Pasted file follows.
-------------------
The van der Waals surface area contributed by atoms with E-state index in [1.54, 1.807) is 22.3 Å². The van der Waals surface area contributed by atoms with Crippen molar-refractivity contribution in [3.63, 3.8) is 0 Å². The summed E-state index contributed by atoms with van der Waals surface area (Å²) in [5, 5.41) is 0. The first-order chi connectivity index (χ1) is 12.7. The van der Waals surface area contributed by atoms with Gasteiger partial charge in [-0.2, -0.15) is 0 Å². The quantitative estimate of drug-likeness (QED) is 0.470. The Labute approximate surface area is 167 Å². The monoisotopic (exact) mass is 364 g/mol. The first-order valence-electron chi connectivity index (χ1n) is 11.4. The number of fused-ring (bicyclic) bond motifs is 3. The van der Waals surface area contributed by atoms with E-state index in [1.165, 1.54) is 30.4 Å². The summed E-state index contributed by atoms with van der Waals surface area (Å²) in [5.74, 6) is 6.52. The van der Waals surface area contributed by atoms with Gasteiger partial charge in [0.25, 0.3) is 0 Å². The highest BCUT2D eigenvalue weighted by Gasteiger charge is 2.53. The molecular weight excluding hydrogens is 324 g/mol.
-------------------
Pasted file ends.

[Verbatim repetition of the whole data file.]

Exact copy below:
The van der Waals surface area contributed by atoms with E-state index in [1.54, 1.807) is 22.3 Å². The van der Waals surface area contributed by atoms with Crippen molar-refractivity contribution in [3.63, 3.8) is 0 Å². The summed E-state index contributed by atoms with van der Waals surface area (Å²) in [5, 5.41) is 0. The first-order chi connectivity index (χ1) is 12.7. The van der Waals surface area contributed by atoms with Gasteiger partial charge in [-0.2, -0.15) is 0 Å². The quantitative estimate of drug-likeness (QED) is 0.470. The Labute approximate surface area is 167 Å². The monoisotopic (exact) mass is 364 g/mol. The first-order valence-electron chi connectivity index (χ1n) is 11.4. The number of fused-ring (bicyclic) bond motifs is 3. The van der Waals surface area contributed by atoms with E-state index in [1.165, 1.54) is 30.4 Å². The summed E-state index contributed by atoms with van der Waals surface area (Å²) in [5.74, 6) is 6.52. The van der Waals surface area contributed by atoms with Gasteiger partial charge in [0.25, 0.3) is 0 Å². The highest BCUT2D eigenvalue weighted by Gasteiger charge is 2.53. The molecular weight excluding hydrogens is 324 g/mol.